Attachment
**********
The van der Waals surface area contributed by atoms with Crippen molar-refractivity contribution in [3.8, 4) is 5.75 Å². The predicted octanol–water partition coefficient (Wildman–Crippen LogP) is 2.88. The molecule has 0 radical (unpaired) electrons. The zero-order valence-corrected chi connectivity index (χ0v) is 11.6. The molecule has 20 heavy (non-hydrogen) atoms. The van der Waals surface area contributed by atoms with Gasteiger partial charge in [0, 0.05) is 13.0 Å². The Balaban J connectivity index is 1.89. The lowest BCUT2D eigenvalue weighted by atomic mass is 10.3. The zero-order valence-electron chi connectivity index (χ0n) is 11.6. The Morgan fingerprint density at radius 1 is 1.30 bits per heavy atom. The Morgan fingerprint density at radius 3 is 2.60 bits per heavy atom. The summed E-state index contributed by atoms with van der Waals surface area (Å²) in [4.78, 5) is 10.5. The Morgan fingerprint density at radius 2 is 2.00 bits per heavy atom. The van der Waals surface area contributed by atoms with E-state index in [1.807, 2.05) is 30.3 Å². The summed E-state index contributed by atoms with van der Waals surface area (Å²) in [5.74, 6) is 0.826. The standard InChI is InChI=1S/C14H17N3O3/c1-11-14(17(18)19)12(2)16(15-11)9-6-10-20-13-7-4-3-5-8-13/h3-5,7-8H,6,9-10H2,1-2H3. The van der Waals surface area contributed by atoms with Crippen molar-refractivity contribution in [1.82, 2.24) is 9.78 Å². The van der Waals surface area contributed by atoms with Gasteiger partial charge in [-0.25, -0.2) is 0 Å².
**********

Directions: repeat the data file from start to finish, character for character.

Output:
The van der Waals surface area contributed by atoms with Crippen molar-refractivity contribution in [3.8, 4) is 5.75 Å². The predicted octanol–water partition coefficient (Wildman–Crippen LogP) is 2.88. The molecule has 0 radical (unpaired) electrons. The zero-order valence-corrected chi connectivity index (χ0v) is 11.6. The molecule has 20 heavy (non-hydrogen) atoms. The van der Waals surface area contributed by atoms with Gasteiger partial charge in [0, 0.05) is 13.0 Å². The Balaban J connectivity index is 1.89. The lowest BCUT2D eigenvalue weighted by atomic mass is 10.3. The zero-order valence-electron chi connectivity index (χ0n) is 11.6. The Morgan fingerprint density at radius 1 is 1.30 bits per heavy atom. The Morgan fingerprint density at radius 3 is 2.60 bits per heavy atom. The summed E-state index contributed by atoms with van der Waals surface area (Å²) in [4.78, 5) is 10.5. The Morgan fingerprint density at radius 2 is 2.00 bits per heavy atom. The van der Waals surface area contributed by atoms with E-state index in [1.807, 2.05) is 30.3 Å². The summed E-state index contributed by atoms with van der Waals surface area (Å²) in [5.74, 6) is 0.826. The standard InChI is InChI=1S/C14H17N3O3/c1-11-14(17(18)19)12(2)16(15-11)9-6-10-20-13-7-4-3-5-8-13/h3-5,7-8H,6,9-10H2,1-2H3. The van der Waals surface area contributed by atoms with Crippen molar-refractivity contribution in [1.82, 2.24) is 9.78 Å². The van der Waals surface area contributed by atoms with Gasteiger partial charge in [-0.25, -0.2) is 0 Å².